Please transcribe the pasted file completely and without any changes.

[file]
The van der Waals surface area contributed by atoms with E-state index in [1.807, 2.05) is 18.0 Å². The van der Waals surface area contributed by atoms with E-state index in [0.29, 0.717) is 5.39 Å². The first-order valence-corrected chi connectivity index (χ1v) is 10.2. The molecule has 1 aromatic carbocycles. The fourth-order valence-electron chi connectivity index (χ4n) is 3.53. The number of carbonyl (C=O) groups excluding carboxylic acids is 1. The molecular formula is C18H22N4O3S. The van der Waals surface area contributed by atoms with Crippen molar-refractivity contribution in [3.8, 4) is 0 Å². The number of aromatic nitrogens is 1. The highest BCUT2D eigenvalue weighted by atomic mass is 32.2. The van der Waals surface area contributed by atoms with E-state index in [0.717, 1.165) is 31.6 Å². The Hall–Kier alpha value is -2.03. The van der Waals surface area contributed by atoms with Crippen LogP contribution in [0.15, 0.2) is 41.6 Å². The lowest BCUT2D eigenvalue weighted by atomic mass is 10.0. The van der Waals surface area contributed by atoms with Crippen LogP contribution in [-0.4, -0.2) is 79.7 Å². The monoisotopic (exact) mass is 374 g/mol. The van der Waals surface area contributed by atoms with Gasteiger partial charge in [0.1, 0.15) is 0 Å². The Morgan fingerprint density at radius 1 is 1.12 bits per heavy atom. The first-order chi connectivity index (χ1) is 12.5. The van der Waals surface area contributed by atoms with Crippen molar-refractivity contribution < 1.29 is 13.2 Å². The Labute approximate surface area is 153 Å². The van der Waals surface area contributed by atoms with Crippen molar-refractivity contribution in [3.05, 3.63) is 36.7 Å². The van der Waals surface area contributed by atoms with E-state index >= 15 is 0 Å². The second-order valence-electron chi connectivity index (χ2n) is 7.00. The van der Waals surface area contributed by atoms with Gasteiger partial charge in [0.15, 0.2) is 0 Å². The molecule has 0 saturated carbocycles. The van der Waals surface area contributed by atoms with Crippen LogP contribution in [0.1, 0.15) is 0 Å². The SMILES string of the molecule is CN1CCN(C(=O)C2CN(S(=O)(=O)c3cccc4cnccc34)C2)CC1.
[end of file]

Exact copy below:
The van der Waals surface area contributed by atoms with E-state index in [1.807, 2.05) is 18.0 Å². The van der Waals surface area contributed by atoms with E-state index in [0.29, 0.717) is 5.39 Å². The first-order valence-corrected chi connectivity index (χ1v) is 10.2. The molecule has 1 aromatic carbocycles. The fourth-order valence-electron chi connectivity index (χ4n) is 3.53. The number of carbonyl (C=O) groups excluding carboxylic acids is 1. The molecular formula is C18H22N4O3S. The van der Waals surface area contributed by atoms with Crippen molar-refractivity contribution in [3.8, 4) is 0 Å². The number of aromatic nitrogens is 1. The highest BCUT2D eigenvalue weighted by atomic mass is 32.2. The van der Waals surface area contributed by atoms with E-state index in [0.717, 1.165) is 31.6 Å². The Hall–Kier alpha value is -2.03. The van der Waals surface area contributed by atoms with Crippen LogP contribution in [0.15, 0.2) is 41.6 Å². The lowest BCUT2D eigenvalue weighted by atomic mass is 10.0. The van der Waals surface area contributed by atoms with Crippen LogP contribution in [-0.4, -0.2) is 79.7 Å². The monoisotopic (exact) mass is 374 g/mol. The van der Waals surface area contributed by atoms with Gasteiger partial charge in [0.1, 0.15) is 0 Å². The Morgan fingerprint density at radius 1 is 1.12 bits per heavy atom. The first-order chi connectivity index (χ1) is 12.5. The van der Waals surface area contributed by atoms with Crippen molar-refractivity contribution < 1.29 is 13.2 Å². The Labute approximate surface area is 153 Å². The van der Waals surface area contributed by atoms with Crippen molar-refractivity contribution in [3.05, 3.63) is 36.7 Å². The van der Waals surface area contributed by atoms with E-state index >= 15 is 0 Å². The second-order valence-electron chi connectivity index (χ2n) is 7.00. The van der Waals surface area contributed by atoms with Gasteiger partial charge in [0.15, 0.2) is 0 Å². The molecule has 0 saturated carbocycles. The van der Waals surface area contributed by atoms with Crippen LogP contribution in [0.1, 0.15) is 0 Å². The SMILES string of the molecule is CN1CCN(C(=O)C2CN(S(=O)(=O)c3cccc4cnccc34)C2)CC1.